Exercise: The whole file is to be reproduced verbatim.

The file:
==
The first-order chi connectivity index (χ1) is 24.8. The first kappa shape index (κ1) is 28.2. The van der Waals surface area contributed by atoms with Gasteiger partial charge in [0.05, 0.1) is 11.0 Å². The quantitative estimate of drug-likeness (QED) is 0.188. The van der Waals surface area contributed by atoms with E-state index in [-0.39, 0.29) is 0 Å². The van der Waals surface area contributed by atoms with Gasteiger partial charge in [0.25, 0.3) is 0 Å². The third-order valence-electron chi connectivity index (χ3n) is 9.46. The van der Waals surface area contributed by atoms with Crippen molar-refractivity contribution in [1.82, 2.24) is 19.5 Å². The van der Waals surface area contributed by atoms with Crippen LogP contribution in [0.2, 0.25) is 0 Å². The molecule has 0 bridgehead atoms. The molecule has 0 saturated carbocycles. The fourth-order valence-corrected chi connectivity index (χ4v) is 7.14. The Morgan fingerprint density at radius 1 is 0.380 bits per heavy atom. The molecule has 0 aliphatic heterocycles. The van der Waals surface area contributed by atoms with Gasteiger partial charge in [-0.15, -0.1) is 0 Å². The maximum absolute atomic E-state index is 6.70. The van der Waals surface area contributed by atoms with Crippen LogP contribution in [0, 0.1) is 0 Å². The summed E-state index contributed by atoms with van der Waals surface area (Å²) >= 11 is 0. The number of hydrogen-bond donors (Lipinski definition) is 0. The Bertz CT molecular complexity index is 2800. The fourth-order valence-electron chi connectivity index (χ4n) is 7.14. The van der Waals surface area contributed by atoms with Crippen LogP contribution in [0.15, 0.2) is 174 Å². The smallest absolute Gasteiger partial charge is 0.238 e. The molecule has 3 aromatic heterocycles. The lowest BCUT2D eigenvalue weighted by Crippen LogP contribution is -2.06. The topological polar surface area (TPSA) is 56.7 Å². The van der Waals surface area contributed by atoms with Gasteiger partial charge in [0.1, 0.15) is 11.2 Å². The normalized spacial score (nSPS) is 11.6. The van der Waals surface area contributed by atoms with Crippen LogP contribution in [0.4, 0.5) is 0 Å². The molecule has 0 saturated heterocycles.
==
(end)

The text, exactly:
The first-order chi connectivity index (χ1) is 24.8. The first kappa shape index (κ1) is 28.2. The van der Waals surface area contributed by atoms with Gasteiger partial charge in [0.05, 0.1) is 11.0 Å². The quantitative estimate of drug-likeness (QED) is 0.188. The van der Waals surface area contributed by atoms with E-state index in [-0.39, 0.29) is 0 Å². The van der Waals surface area contributed by atoms with Gasteiger partial charge in [0.25, 0.3) is 0 Å². The third-order valence-electron chi connectivity index (χ3n) is 9.46. The van der Waals surface area contributed by atoms with Crippen molar-refractivity contribution in [1.82, 2.24) is 19.5 Å². The van der Waals surface area contributed by atoms with Crippen LogP contribution in [0.2, 0.25) is 0 Å². The molecule has 0 bridgehead atoms. The molecule has 0 saturated carbocycles. The fourth-order valence-corrected chi connectivity index (χ4v) is 7.14. The Morgan fingerprint density at radius 1 is 0.380 bits per heavy atom. The molecule has 0 aliphatic heterocycles. The van der Waals surface area contributed by atoms with Gasteiger partial charge in [-0.15, -0.1) is 0 Å². The maximum absolute atomic E-state index is 6.70. The van der Waals surface area contributed by atoms with Crippen LogP contribution in [0, 0.1) is 0 Å². The summed E-state index contributed by atoms with van der Waals surface area (Å²) >= 11 is 0. The number of hydrogen-bond donors (Lipinski definition) is 0. The Bertz CT molecular complexity index is 2800. The fourth-order valence-electron chi connectivity index (χ4n) is 7.14. The van der Waals surface area contributed by atoms with Crippen LogP contribution in [0.15, 0.2) is 174 Å². The smallest absolute Gasteiger partial charge is 0.238 e. The molecule has 3 aromatic heterocycles. The lowest BCUT2D eigenvalue weighted by Crippen LogP contribution is -2.06. The topological polar surface area (TPSA) is 56.7 Å². The van der Waals surface area contributed by atoms with Gasteiger partial charge in [0.1, 0.15) is 11.2 Å². The normalized spacial score (nSPS) is 11.6. The van der Waals surface area contributed by atoms with Crippen LogP contribution in [0.4, 0.5) is 0 Å². The molecule has 0 saturated heterocycles.